United States of Anger: Primary upsets in New Hampshire point to an increasingly divided union
Andrew Hammond says early victories for outsider candidates reflect the extreme polarisation of the American electorate, driven by issues such as voter discontent and demographic change
Billionaire businessman Donald Trump and socialist senator Bernie Sanders on Tuesday won the Republican and Democratic contests in New Hampshire, the first primaries of the 2016 election season. In a huge turnout, both candidates enjoyed healthy margins over their competitors.
The size of their victories, which would have seemed implausible to many only a year ago, injects further uncertainty into this volatile election. And it also increases the prospects of a third-party run by former New York mayor Michael Bloomberg, another billionaire businessman, albeit of a more centrist stripe than Trump.
On Monday, Bloomberg confirmed he is considering running as an independent and cited his disappointment at the rancorous rhetoric of candidates of both major parties, which he called “distressingly banal and an outrage and insult”. Bloomberg, who believes that there could be “political space” for a centrist, third-party candidate in this year’s race, probably needs to make a decision this month as he would need to add his name onto ballots by early March in order to mount even a semi-credible campaign.
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The continued appeal of the perceived insurgent, “outsider” candidacies of Sanders and Trump underlines that much of the US electorate remains in a febrile mood following the uneven economic recovery of recent years, and the continuing terrorism threat. Since the beginning of 2016, an array of polls have shown that 60 per cent or more of the population believe the country is firmly on the “wrong track”.
This national pessimism is one factor contributing to what some have termed the “United States of Anger”. This is fuelling the intensity of the anti-establishment political mood which, if anything, may be growing almost a decade after the financial crisis of 2008-09 began.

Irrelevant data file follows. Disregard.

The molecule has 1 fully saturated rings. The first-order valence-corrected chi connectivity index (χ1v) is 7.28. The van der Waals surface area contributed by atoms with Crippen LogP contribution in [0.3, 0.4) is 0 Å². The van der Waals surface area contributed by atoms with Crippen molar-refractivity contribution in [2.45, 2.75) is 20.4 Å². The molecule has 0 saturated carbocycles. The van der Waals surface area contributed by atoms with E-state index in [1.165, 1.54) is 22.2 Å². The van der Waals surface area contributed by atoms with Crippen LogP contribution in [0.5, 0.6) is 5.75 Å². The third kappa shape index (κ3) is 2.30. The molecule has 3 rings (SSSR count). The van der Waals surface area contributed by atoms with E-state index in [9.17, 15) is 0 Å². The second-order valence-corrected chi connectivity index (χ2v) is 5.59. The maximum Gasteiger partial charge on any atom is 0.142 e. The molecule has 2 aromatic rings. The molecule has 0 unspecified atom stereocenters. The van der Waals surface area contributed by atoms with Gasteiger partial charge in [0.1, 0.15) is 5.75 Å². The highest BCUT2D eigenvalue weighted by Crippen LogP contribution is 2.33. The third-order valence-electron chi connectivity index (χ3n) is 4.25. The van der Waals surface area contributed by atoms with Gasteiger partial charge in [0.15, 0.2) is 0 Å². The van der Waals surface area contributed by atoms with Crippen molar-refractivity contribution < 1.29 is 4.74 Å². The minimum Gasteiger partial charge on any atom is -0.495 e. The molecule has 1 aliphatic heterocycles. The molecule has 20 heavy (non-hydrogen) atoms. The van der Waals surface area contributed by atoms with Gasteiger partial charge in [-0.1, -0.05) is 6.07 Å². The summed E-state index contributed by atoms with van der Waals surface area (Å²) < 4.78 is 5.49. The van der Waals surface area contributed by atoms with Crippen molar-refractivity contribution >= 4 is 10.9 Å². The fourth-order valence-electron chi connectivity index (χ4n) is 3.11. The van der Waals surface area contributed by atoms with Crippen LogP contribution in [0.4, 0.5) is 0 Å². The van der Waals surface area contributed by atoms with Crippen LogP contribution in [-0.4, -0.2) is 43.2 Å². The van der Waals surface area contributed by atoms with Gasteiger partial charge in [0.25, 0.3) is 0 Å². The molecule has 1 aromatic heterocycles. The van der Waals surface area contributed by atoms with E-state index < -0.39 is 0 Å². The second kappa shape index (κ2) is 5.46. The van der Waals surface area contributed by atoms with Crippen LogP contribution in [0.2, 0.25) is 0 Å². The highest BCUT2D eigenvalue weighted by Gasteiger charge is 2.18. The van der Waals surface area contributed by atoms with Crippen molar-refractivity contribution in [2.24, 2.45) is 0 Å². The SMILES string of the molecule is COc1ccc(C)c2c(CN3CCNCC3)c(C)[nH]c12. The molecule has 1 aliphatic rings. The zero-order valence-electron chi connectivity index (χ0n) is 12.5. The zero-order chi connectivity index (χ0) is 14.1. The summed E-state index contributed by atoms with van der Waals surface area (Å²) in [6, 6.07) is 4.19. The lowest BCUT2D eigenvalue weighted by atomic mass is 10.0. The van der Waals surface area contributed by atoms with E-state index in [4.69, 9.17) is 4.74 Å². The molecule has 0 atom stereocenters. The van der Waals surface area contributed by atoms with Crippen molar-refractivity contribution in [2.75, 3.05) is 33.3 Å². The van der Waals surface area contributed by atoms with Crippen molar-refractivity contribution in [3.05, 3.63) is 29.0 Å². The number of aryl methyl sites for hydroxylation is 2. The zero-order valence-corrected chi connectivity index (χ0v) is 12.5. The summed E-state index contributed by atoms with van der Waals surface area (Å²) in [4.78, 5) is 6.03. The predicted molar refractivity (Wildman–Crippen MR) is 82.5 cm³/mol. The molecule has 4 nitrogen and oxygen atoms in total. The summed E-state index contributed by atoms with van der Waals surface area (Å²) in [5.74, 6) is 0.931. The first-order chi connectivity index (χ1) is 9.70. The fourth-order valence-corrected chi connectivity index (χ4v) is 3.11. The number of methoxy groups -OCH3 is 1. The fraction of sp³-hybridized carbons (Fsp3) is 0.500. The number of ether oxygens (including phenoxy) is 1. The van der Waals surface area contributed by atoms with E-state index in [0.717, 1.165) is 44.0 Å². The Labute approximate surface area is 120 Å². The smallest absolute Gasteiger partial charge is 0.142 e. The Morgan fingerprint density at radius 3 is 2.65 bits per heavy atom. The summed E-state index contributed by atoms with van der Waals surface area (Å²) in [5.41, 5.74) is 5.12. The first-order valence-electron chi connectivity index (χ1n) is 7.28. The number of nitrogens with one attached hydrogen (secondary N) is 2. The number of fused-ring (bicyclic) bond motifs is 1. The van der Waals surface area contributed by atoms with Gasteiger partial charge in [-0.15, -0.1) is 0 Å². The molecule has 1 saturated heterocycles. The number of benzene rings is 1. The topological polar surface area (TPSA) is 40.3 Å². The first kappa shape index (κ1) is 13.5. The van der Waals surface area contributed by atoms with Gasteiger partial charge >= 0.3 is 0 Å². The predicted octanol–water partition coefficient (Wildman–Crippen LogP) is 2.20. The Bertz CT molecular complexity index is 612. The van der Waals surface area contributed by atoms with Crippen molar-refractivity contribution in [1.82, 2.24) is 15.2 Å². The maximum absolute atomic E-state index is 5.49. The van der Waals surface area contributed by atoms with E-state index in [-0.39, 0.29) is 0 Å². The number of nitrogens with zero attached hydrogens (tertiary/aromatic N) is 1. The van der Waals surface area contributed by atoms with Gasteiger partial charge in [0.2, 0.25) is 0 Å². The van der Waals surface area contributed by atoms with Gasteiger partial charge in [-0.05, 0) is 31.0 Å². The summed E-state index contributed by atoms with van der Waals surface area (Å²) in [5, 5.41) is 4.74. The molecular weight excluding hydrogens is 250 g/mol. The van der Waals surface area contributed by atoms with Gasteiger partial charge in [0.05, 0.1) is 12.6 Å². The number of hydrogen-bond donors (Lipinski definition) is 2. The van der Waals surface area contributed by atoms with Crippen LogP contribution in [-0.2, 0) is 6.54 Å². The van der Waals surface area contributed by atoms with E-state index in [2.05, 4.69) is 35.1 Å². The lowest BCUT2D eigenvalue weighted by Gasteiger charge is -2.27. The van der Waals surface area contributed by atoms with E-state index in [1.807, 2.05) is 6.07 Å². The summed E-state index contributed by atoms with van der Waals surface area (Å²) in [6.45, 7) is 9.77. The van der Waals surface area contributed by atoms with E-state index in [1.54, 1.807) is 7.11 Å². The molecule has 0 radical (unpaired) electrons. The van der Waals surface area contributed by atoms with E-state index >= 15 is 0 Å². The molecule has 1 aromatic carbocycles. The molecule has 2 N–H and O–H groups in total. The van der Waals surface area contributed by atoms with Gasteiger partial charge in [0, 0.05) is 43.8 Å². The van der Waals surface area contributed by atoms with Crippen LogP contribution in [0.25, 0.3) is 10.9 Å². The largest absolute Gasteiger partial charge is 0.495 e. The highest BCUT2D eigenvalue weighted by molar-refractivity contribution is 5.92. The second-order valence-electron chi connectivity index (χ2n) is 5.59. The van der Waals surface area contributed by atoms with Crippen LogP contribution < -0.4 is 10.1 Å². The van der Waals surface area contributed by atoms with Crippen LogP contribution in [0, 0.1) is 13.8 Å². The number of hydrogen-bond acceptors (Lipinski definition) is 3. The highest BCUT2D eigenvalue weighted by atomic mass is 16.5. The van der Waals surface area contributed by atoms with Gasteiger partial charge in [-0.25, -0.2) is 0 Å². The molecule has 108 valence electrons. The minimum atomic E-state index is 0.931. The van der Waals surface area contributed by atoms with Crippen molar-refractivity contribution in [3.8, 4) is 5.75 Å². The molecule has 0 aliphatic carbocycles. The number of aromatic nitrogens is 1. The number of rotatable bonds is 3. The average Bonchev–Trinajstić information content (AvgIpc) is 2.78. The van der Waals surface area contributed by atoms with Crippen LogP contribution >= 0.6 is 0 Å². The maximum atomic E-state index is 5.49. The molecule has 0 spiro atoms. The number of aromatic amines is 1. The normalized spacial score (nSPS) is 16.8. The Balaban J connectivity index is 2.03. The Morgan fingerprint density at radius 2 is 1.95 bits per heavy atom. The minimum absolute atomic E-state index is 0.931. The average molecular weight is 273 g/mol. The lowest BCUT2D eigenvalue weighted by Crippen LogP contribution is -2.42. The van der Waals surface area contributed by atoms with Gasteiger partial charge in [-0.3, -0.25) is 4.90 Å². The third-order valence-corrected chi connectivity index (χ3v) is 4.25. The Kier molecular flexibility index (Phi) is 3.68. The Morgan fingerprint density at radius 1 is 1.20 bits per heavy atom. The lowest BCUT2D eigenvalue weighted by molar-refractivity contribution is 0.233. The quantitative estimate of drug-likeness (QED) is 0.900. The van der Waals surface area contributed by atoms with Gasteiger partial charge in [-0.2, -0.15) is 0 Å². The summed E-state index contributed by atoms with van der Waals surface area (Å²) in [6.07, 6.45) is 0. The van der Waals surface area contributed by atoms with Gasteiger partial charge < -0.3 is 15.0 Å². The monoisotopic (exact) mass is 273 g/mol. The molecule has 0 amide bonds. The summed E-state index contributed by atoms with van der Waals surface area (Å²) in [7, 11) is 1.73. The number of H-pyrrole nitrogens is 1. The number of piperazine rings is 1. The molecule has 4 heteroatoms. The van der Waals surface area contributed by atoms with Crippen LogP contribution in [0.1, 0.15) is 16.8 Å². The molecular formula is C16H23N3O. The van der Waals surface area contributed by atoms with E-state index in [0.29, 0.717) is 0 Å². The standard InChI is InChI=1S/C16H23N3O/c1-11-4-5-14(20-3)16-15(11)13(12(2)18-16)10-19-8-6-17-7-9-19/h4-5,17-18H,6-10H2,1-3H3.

However, while the success of Trump and Sanders is remarkable, it is by no means unprecedented: US history underlines that income and status differences can be significant sources of political change. Both Trump and Sanders are appealing to many of those groups that have lost income and job security – including unskilled and semi-skilled people working in manufacturing industries that previously operated with high levels of unionisation – under the pressure of international competition. Hence, for instance, their anti-free-trade rhetoric, including denunciation of the Trans-Pacific Partnership which the US has agreed, subject to congressional ratification, with 11 other countries.
Such disaffected groups have significant potential claims on federal and state government support. And these claims are potentially open to mobilisation by insurgent politicians, as both Trump and Sanders are now demonstrating.
The discontent of much of the electorate is not only driving distrust of government and politicians who are seen as part of the Washington establishment. It is one of the key factors contributing to sky-high rates of political polarisation in the country.